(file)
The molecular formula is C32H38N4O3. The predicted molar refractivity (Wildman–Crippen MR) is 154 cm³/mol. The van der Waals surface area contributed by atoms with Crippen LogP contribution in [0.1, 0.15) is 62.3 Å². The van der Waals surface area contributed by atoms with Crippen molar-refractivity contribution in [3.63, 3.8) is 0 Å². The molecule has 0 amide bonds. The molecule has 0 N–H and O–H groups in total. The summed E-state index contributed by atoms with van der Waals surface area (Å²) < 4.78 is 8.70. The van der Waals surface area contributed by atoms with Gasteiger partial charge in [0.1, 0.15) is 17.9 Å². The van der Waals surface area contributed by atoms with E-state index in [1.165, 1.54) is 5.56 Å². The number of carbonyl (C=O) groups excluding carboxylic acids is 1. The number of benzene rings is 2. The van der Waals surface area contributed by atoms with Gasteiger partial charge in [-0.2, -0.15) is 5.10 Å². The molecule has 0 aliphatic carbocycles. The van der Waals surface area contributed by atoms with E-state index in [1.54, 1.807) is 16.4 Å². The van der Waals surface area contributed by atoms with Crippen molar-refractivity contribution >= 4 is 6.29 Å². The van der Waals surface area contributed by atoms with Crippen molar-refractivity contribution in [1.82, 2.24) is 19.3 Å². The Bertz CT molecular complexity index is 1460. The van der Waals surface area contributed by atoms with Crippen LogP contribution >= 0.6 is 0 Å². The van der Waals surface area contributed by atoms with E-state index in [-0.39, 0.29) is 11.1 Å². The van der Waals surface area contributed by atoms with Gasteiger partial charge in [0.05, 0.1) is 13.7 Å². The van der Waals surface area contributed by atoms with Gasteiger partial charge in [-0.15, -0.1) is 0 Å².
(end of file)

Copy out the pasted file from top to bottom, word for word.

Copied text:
The molecular formula is C32H38N4O3. The predicted molar refractivity (Wildman–Crippen MR) is 154 cm³/mol. The van der Waals surface area contributed by atoms with Crippen LogP contribution in [0.1, 0.15) is 62.3 Å². The van der Waals surface area contributed by atoms with Crippen molar-refractivity contribution in [3.63, 3.8) is 0 Å². The molecule has 0 amide bonds. The molecule has 0 N–H and O–H groups in total. The summed E-state index contributed by atoms with van der Waals surface area (Å²) < 4.78 is 8.70. The van der Waals surface area contributed by atoms with Gasteiger partial charge in [0.1, 0.15) is 17.9 Å². The van der Waals surface area contributed by atoms with E-state index in [1.165, 1.54) is 5.56 Å². The number of carbonyl (C=O) groups excluding carboxylic acids is 1. The number of benzene rings is 2. The van der Waals surface area contributed by atoms with Gasteiger partial charge in [-0.2, -0.15) is 5.10 Å². The molecule has 0 aliphatic carbocycles. The van der Waals surface area contributed by atoms with E-state index in [1.54, 1.807) is 16.4 Å². The van der Waals surface area contributed by atoms with Crippen molar-refractivity contribution >= 4 is 6.29 Å². The van der Waals surface area contributed by atoms with Crippen molar-refractivity contribution in [1.82, 2.24) is 19.3 Å². The Bertz CT molecular complexity index is 1460. The van der Waals surface area contributed by atoms with Crippen LogP contribution >= 0.6 is 0 Å². The van der Waals surface area contributed by atoms with E-state index in [-0.39, 0.29) is 11.1 Å². The van der Waals surface area contributed by atoms with Gasteiger partial charge in [0.05, 0.1) is 13.7 Å². The van der Waals surface area contributed by atoms with Gasteiger partial charge in [-0.15, -0.1) is 0 Å².